Instead of using a treadmill, the pharmacological nuclear stress test is a procedure in which a medication is injected to cause some blood vessels in the heart to open (dilate) just as would occur if you were exercising. This test is done over a two-day period.
The test usually takes three hours. During the test an intravenous line (IV) will be placed in your arm and small adhesive pads are placed on the upper body to monitor heart rate and EKG. Instead of walking on a treadmill, a medication will be injected through the IV to stimulate exercise in your heart. The nuclear tracer will then be injected through your IV line. Blood pressure, heart rate and EKG are frequently monitored before, during, and after the test. After the nuclear tracer injection you will have a 45 minute break during which you may eat and drink and then return for the imaging, which takes approximately 20 minutes.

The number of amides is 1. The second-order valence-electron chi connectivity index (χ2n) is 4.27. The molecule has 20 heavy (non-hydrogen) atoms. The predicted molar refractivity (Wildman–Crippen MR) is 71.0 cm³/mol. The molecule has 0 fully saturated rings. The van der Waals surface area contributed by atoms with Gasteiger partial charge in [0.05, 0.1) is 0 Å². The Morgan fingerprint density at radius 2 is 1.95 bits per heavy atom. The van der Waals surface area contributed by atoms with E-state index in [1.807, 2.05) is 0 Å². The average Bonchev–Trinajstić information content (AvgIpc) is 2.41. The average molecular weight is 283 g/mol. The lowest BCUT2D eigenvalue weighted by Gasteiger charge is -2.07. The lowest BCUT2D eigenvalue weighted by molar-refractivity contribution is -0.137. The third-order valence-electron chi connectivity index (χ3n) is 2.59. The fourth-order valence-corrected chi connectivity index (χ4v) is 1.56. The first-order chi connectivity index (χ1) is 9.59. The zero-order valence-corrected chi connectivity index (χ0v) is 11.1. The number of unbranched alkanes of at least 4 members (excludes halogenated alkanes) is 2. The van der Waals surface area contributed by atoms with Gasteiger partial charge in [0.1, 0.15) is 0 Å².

The second day of testing takes approximately 90 minutes. During this day of testing, an IV will be placed in your arm and the nuclear tracer will again be injected. After a 45 minute break a set of images will be taken. These images will be compared to the images taken on day one of testing when your heart was being stressed while using the treadmill.
The following Steward Centers for Cardiac and Vascular Care offer this procedure: